Gremlin is a simple, safe and secure service for performing Chaos Engineering experiments through a SaaS-based platform.
This tutorial will show you how to install the Gremlin agent on Ubuntu 18.04 hosts, and how to perform your first Chaos Engineering experiment, a CPU attack.
Connect to your host with ssh and install the Gremlin repo:
Then configure the package manager to use the Gremlin repo:
1echo "deb https://deb.gremlin.com/ release non-free" | sudo tee /etc/apt/sources.list.d/gremlin.list
Import the GPG key:
1sudo apt-key adv --keyserver keyserver.ubuntu.com --recv-keys 9CDB294B29A5B1E2E00C24C022E8EF3461A50EF6
Then install the Gremlin agent:
1sudo apt-get update && sudo apt-get install -y gremlin gremlind
Click on your team in the list. You’ll be taken to the team details page.
To configure the Gremlin agent you’ll need the Team ID and Secret Key. The Team ID is created automatically. To create the Secret Key, hit the Create button. You’ll see a window where you can copy the Secret Key:
Make sure to make a note of your Secret Key, as this is the only time you will be able to view it. If you lose it, you’ll need to hit the Reset button and generate a new one.
Now that we have the Gremlin Team ID and Secret Key, we can finish configuring the agent. Go back to your SSH session on the Ubuntu host and run this command:
Input your Team ID and Secret Key when you’re prompted for them.
The setup is now complete and you’re ready to begin running Chaos Engineering experiments.
On your Ubuntu host, run the “top” command. This is how we’ll view the CPU usage for this experiment.
In the Gremlin web UI, click the Attack link in the left navigation bar, and then click the New Attack button. Select your Ubuntu host as the target:
Scroll down and click Choose a Gremlin. The CPU attack should be selected by default. If not, click on Resource and then CPU.
Scroll down again to enter the settings for the attack. For this first attack we’ll set the length to 180 seconds, select All Cores, and leave the CPU percentage at the default setting. Then click Unleash Gremlin, which will start the attack.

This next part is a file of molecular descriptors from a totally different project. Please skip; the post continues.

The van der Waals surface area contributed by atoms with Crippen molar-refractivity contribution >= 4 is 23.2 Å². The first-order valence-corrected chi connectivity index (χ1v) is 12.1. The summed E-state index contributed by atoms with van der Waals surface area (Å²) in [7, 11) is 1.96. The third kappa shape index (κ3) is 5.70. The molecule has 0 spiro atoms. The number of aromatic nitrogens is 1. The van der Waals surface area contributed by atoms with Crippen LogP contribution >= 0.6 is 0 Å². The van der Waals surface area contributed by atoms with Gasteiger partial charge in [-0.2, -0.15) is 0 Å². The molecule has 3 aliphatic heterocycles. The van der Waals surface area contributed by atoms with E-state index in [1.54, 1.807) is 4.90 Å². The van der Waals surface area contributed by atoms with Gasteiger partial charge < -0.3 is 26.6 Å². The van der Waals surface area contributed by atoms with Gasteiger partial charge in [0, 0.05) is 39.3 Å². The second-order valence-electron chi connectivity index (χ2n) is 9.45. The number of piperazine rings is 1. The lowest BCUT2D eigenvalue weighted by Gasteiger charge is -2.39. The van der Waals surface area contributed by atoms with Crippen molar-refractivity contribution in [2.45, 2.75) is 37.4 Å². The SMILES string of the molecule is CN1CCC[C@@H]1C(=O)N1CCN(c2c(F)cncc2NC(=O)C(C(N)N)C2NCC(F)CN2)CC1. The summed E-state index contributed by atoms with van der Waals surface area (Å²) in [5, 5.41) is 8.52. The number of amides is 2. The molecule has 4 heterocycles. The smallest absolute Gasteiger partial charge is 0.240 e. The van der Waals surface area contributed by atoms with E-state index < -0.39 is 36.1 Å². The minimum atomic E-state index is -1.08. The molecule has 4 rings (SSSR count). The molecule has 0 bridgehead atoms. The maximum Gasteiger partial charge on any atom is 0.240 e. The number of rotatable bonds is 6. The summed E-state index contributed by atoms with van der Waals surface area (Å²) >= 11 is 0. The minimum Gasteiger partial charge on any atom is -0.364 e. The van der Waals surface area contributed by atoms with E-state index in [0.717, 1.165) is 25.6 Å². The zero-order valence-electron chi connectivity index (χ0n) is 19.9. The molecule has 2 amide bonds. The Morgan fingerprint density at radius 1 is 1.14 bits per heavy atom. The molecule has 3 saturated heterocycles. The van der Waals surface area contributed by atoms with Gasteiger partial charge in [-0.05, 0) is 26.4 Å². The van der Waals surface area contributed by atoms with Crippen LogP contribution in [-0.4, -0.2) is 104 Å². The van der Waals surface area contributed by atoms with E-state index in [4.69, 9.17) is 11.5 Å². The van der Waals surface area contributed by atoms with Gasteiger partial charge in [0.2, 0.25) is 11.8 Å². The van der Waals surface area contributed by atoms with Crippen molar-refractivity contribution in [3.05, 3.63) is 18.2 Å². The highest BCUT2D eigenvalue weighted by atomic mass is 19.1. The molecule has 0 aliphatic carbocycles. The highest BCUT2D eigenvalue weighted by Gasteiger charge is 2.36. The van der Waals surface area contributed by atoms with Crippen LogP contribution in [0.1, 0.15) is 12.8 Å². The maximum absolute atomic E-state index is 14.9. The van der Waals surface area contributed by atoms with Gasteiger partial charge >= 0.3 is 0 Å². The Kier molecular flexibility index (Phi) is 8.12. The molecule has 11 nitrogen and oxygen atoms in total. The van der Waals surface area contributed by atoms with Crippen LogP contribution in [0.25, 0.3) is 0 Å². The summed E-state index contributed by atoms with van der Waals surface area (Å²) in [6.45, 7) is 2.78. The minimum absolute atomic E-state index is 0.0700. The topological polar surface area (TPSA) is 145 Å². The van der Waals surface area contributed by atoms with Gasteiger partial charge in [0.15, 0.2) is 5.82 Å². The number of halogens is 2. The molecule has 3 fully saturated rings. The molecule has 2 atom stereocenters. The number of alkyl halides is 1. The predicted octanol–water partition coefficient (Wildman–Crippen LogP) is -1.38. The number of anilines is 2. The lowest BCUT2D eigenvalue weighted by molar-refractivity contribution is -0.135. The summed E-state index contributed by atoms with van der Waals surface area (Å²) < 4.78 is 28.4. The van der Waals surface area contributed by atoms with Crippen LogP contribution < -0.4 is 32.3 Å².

You’ll then see the attack listed as Active.
Go back to your SSH session on the Ubuntu host and examine your top output. Once the attack changes to a Running state, you should see much more CPU activity than previously.
The attack will end after the 180 seconds have passed. You’ll then see it listed in Gremlin as Completed.
It’s a recommended practice to define abort conditions before running Chaos Engineering experiments. Abort conditions are things that would make us want to halt an experiment immediately, because we are concerned about the safety of our systems. Abort conditions could be defined as an increase in error rate, an increase in latency, or specific alerts we receive. For abort conditions to be useful, our Chaos Engineering tool needs to allow us to halt experiments immediately. Gremlin allows us to halt individual attacks, or all running attacks.
In the Gremlin UI go to Attack and New Attack, and launch another CPU attack with the same settings as last time. Once it’s running you’ll see it listed again under the Active attacks.
Once the attack is in the Running state, there are two options for halting it. We can either click the Halt button to the right of the attack, or the Halt All Attacks button. In this case either would work, as we only have one attack running, but in some situations we might want to halt one attack without impacting others.
The ability to quickly halt all running experiments is an important part of Chaos Engineering, and allows us to experiment in a safe way.
At this point you have an Ubuntu 18.04 host running with Gremlin, you’ve run your first Chaos Engineering attacks, and you’ve learned how to halt running attacks. Congrats!
To learn more about Gremlin you can read the documentation, which explains the other types of Chaos Engineering attacks you can perform. To learn more about Chaos Engineering join our Chaos Engineering Slack, and read more tutorials on our Community page.
Gremlin empowers you to proactively root out failure before it causes downtime. See how you can harness chaos to build resilient systems by requesting a demo of Gremlin.Get started